…but maybe, instead of focusing on the hypothetical journey we want our customer to follow, we should take a second to reflect on what motivated our user to install our app in the first place.
See, people don’t install apps for fun, yet, for some reason…
Out of the 3.59 million apps to choose from, our user downloaded your app.
(That’s a bit of a miracle in and of itself, isn’t it?)
The question is ‘why did they install your app?’
…and the answer is simple: They wanted something from it.
So, if ‘wanting something your app has’ is a suitable enough motivation to drive your user to go through all the effort of searching through the app store and actually installing your app, it should also be all the motivation they need to complete a purchase.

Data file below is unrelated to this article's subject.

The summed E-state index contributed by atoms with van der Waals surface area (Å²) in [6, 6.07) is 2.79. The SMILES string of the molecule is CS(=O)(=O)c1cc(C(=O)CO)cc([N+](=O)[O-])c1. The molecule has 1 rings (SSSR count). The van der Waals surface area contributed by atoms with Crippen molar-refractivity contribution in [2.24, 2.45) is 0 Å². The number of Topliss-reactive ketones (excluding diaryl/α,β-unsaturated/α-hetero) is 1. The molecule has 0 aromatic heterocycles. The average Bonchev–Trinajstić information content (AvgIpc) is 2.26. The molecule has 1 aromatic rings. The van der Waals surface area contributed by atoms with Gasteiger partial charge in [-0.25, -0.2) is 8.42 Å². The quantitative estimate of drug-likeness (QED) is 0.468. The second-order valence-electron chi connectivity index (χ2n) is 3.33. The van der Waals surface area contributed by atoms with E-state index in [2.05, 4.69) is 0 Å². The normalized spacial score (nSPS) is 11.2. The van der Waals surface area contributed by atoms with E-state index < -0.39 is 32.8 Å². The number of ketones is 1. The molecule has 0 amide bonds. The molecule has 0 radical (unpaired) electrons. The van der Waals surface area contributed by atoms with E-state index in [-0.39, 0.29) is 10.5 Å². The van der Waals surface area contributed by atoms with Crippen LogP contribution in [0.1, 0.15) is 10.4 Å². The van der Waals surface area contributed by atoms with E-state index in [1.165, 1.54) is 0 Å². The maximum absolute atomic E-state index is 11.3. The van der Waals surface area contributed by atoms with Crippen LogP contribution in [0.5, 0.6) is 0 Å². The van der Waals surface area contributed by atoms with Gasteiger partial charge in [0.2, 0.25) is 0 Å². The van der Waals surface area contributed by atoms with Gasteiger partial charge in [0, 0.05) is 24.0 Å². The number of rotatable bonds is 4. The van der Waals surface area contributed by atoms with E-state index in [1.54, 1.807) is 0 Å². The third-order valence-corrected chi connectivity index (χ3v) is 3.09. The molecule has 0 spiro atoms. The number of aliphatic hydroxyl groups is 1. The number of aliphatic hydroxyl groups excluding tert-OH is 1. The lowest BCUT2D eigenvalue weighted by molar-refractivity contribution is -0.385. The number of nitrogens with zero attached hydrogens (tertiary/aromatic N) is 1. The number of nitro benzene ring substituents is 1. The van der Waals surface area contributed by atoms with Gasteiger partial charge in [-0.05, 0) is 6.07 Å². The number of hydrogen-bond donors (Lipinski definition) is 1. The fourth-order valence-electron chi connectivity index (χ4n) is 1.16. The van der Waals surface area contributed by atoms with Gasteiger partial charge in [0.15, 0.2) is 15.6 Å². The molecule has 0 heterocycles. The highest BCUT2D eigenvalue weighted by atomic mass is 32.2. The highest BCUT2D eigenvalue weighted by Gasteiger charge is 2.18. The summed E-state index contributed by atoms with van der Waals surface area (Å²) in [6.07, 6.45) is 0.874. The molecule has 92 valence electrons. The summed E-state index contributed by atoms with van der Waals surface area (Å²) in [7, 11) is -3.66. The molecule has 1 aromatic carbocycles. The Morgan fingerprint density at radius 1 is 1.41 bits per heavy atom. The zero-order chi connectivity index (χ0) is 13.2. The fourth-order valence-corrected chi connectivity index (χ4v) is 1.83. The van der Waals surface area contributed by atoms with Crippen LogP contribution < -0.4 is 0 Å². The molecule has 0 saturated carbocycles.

…and so it shouldn’t be a surprise that we start to see drop-off when we switch the messaging from ‘Here is something you want,’ to ‘here is the journey we think you should follow to continue interacting with our app, and you will do it on our timetable.’
Here’s putting it another way:
- Why did the user install our app? Because they wanted something.
- Why will the user add their payment information? Because they want something.
- Why did our user add something to their cart? Because they wanted it.
- What will get them to open our app again? Because they want something.
Notice a pattern?
Nobody adds their payment information to an app for fun, and they also don’t do it because they’re told to as part of an onboarding sequence. People add their payment information because it helps them get what they want.